The Nuevo Sol was introduced as standard Peruvian currency in 1991. Peruvian banknotes are divided into bills of 10, 20, 50, 100 and 200 Nuevos Soles. Each banknote pays tribute to a famous Peruvian from the history of the nation. The following is an overview of the famous Peruvians featured on Peru’s paper money since 1991.
Peruvian Money: 10 Nuevos Soles – Famous Peruvian: José Abelardo Quiñones Gonzáles
On the front of the 10 Nuevos Soles banknote is a portrait of José Abelardo Quiñones Gonzáles. Quiñones Gonzáles was born in Pimentel, Peru, in 1914. He joined the Jorge Chávez Aviation School as a cadet and quickly earned a reputation as a promising young pilot. He further caught the eye with his acrobatic flying. His trick of flying a plane upside down only meters from the ground appears on the reverse of the 10 Soles note.
Quiñones then rose through the ranks of the Peruvian Air Force, eventually being promoted to lieutenant. He became a Peruvian hero after giving his life for his country in the Ecuadorian–Peruvian war (1941-1942). On a bombing run against an Ecuadorian artillery battery, Quiñones’ aircraft sustained severe damage. With little hope of bailing out, Quiñones took the decision to fly his aircraft into the enemy position. He accomplished his mission, but at the cost of his own life.
Peruvian Money: 20 Nuevos Soles – Famous Peruvian: Raúl Porras Barrenechea
Raúl Porras Barrenechea (1897-1960), portrayed on the front of the 20 Nuevos Soles banknote, was a man of many talents. He was a writer, lecturer and historian as well as a diplomat and politician. With doctorates in both law and literature, he expanded Peruvian horizons artistically and politically.
Barrenechea began his political career as an assistant in the Ministry of Foreign Affairs. In 1948 he took charge of the Peruvian Embassy in Madrid, before becoming a Lima senator in the Congress of the Republic in 1956. At the height of his career he was appointed as Minister of Foreign Affairs. The Ministry itself, housed in the Palacio de Torre Tagle, is pictured on the reverse of the 20 Soles note.
Raúl Porras Barrenechea is also recognized for his great contribution to Peruvian literature and historical research. He was a professor of Spanish literature and a leading member of various historical academies and institutes.
Peruvian Money: 50 Nuevos Soles – Famous Peruvian: Abraham Valdelomar Pinto
Abraham Valdelomar Pinto (1888-1919) was a famous Peruvian writer and essayist. Despite suffering a fall which led to his early death in 1919, Valdelomar contributed a great deal to Peruvian literature in his short career.
His reputation grew at first from his essays and chronicles published in Peruvian magazines. With the publication of his poems, short stories and novels, Valdelomar found an even wider audience. He became one of the leading lights in Peruvian literary and intellectual circles before his untimely death.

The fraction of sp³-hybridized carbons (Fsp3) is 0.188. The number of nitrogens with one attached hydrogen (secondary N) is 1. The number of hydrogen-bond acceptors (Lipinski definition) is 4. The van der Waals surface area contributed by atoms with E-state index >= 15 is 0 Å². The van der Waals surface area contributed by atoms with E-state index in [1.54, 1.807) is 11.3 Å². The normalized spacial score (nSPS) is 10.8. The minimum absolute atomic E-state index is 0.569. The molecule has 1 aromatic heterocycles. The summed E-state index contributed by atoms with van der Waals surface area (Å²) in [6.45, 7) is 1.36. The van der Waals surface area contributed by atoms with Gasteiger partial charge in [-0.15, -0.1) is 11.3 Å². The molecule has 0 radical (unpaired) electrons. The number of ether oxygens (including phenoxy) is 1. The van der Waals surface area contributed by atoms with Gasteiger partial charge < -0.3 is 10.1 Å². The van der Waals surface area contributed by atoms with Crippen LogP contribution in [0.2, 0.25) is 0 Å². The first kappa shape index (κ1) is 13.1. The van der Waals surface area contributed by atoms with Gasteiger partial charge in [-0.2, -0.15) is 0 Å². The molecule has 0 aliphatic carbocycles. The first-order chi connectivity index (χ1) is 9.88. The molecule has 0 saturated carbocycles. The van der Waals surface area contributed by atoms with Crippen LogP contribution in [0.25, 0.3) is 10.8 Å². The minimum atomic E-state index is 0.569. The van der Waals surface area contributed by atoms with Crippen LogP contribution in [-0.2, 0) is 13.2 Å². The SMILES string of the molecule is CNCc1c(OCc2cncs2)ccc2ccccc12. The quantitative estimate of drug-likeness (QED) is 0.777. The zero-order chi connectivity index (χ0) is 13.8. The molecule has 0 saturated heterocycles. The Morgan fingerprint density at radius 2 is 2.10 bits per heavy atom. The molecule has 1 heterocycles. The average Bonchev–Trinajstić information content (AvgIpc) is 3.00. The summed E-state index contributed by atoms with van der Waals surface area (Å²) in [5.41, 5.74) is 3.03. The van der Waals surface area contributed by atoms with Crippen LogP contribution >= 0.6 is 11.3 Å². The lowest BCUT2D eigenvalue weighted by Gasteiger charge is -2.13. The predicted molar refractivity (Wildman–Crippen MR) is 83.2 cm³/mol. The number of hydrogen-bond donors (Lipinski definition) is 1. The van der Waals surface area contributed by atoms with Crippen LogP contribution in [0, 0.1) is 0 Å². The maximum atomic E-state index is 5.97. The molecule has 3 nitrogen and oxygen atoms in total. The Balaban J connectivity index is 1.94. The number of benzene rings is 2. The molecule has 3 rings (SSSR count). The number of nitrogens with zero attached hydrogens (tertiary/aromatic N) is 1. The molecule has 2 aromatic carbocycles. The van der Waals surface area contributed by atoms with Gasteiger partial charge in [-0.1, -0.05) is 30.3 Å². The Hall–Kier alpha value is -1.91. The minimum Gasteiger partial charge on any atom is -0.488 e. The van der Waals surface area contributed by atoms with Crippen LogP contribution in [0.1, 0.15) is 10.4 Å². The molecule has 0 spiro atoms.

Valdelomar appears on the front of the 50 Soles banknote; on the back of the note is the Huacachina Lagoon which can be found in the Ica district of Peru where Valdelomar was born.
Peruvian Money: 100 Nuevos Soles – Famous Peruvian: Jorge Basadre Grohmann
Jorge Basadre Grohmann (1903-1980) appears on the front of the 100 Soles banknote. The Peruvian National Library, to which he was appointed in 1943, appears on the reverse. Jorge Basadre also served two different Peruvian administrations as Minister of Education, and was elected president of the Historic Institute of Peru, a position he held from 1956 to 1962.
His contribution to Peruvian historical documentation was arguably his greatest achievement. Jorge Basadre wrote extensively and in meticulous detail about the history of Peru, largely from independence until the mid-1900s. His greatest work, the Historia de la República (History of the Republic), still remains the seminal text for students of modern Peruvian history.
Peruvian Money: 200 Nuevos Soles – Famous Peruvian: Saint Rose of Lima
Saint Rose of Lima (or Santa Rosa de Lima) was the first Catholic Saint of the Americas. Born in Lima, Peru, in 1586, Rosa devoted her life to God.
At first noted for her beauty, she began to disfigure her facial features in order to turn attention away from her and towards God. Her charitable acts, her fasting, her abstinence from sexual relations and her unfaltering faith stayed with her throughout her short life. She died in 1617 at the age of 31.
In 1671, Rosa was canonized by Pope Clement X becoming the first saint of the Americas. She appears on the front of the elusive 200 Soles banknote, with the Convent of Santo Domingo on the reverse.
Unlike the 10, 20, 50 and 100 Nuevos Soles banknotes, the 200 Soles note is a real rarity. Despite officially being in circulation, the chances of coming across one in day-to-day transactions are minimal at best.
- Kelly Boyd – Encyclopedia of Historians and Historical Writing (P.14 Vol.1), Fitzroy Dearborn, 1999, ISBN 1884964338